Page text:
The Chevrolet Citation and the Pontiac, Oldsmobile, and Buick models that shared its basic mechanical layout were the first modern front-wheel-drive cars from General Motors.
First-year sales were more than 800,000, good enough for No. 1 among cars sold in the United States. Demand remained strong for 1982, helped along by the lively X-11 models, which improved on the Chevrolet Citation's already respectable handling prowess.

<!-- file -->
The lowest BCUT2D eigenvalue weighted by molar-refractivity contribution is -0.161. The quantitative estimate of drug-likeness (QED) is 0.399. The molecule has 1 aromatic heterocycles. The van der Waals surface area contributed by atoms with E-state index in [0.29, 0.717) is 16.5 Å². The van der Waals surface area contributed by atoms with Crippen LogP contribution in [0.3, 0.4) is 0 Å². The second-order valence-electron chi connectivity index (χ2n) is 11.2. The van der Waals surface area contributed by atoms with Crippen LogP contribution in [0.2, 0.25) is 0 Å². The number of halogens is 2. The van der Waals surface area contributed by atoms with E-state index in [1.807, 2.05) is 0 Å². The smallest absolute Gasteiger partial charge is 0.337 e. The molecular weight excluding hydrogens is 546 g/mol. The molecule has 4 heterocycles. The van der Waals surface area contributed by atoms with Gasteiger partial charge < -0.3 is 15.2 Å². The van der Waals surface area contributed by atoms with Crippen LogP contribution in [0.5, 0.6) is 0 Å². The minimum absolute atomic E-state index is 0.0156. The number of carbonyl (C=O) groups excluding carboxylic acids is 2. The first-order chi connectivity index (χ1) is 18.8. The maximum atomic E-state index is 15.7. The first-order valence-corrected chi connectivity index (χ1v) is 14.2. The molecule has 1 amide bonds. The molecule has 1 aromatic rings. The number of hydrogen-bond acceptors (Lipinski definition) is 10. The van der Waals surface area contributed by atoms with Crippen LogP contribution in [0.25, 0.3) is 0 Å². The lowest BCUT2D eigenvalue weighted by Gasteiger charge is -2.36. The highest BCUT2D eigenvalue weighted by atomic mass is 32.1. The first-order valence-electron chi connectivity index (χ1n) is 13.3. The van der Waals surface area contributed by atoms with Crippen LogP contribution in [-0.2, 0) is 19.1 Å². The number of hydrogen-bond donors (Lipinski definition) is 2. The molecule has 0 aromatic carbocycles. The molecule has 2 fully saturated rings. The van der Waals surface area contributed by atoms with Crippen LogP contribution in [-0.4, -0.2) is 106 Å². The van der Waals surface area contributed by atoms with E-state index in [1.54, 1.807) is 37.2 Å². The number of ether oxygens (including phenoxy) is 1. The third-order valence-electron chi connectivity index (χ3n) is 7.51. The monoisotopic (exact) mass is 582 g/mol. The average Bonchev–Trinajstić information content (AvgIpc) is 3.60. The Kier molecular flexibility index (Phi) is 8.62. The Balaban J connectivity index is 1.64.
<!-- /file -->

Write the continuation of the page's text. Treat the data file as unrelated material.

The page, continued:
By 1983, however, the Citation's growing list of recalls, a list highlighted by reports of faulty rear brakes, had begun to take its toll. Sales shriveled.
For 1984, Chevy tried to evoke a fresh start by renaming the line the Citation II. That had little effect, and the Chevrolet Citation folded camp after the 1985 model year, taking with it a reputation as a black eye for GM engineering rather than as the landmark car it actually was.
The 1984 Chevrolet Citation II struggled to win sales.
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